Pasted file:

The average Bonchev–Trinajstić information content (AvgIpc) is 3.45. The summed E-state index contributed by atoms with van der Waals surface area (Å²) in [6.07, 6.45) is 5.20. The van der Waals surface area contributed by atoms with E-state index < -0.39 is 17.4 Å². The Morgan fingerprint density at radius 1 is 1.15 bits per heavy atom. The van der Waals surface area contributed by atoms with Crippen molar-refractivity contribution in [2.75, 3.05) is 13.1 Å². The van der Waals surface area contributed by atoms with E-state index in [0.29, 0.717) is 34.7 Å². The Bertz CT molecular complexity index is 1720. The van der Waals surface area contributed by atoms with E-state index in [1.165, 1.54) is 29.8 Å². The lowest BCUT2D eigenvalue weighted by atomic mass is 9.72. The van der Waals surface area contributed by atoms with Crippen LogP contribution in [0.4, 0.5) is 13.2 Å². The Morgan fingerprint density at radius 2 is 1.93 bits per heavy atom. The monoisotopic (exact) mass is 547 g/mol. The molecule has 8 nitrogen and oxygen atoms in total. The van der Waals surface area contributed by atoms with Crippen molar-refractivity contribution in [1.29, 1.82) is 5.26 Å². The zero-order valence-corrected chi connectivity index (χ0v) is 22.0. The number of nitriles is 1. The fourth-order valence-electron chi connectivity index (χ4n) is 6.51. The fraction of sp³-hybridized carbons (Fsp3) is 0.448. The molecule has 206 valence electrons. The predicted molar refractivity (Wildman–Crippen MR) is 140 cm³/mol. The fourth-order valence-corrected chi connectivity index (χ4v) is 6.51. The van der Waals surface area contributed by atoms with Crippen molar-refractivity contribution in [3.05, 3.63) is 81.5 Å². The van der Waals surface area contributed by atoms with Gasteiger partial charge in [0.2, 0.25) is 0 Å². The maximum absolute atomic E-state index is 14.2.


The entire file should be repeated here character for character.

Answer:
The average Bonchev–Trinajstić information content (AvgIpc) is 3.45. The summed E-state index contributed by atoms with van der Waals surface area (Å²) in [6.07, 6.45) is 5.20. The van der Waals surface area contributed by atoms with E-state index < -0.39 is 17.4 Å². The Morgan fingerprint density at radius 1 is 1.15 bits per heavy atom. The van der Waals surface area contributed by atoms with Crippen molar-refractivity contribution in [2.75, 3.05) is 13.1 Å². The van der Waals surface area contributed by atoms with E-state index in [0.29, 0.717) is 34.7 Å². The Bertz CT molecular complexity index is 1720. The van der Waals surface area contributed by atoms with E-state index in [1.165, 1.54) is 29.8 Å². The lowest BCUT2D eigenvalue weighted by atomic mass is 9.72. The van der Waals surface area contributed by atoms with Crippen LogP contribution in [0.4, 0.5) is 13.2 Å². The Morgan fingerprint density at radius 2 is 1.93 bits per heavy atom. The monoisotopic (exact) mass is 547 g/mol. The molecule has 8 nitrogen and oxygen atoms in total. The van der Waals surface area contributed by atoms with Crippen molar-refractivity contribution in [1.29, 1.82) is 5.26 Å². The zero-order valence-corrected chi connectivity index (χ0v) is 22.0. The number of nitriles is 1. The fourth-order valence-electron chi connectivity index (χ4n) is 6.51. The fraction of sp³-hybridized carbons (Fsp3) is 0.448. The molecule has 206 valence electrons. The predicted molar refractivity (Wildman–Crippen MR) is 140 cm³/mol. The fourth-order valence-corrected chi connectivity index (χ4v) is 6.51. The van der Waals surface area contributed by atoms with Crippen molar-refractivity contribution in [3.05, 3.63) is 81.5 Å². The van der Waals surface area contributed by atoms with Gasteiger partial charge in [0.2, 0.25) is 0 Å². The maximum absolute atomic E-state index is 14.2.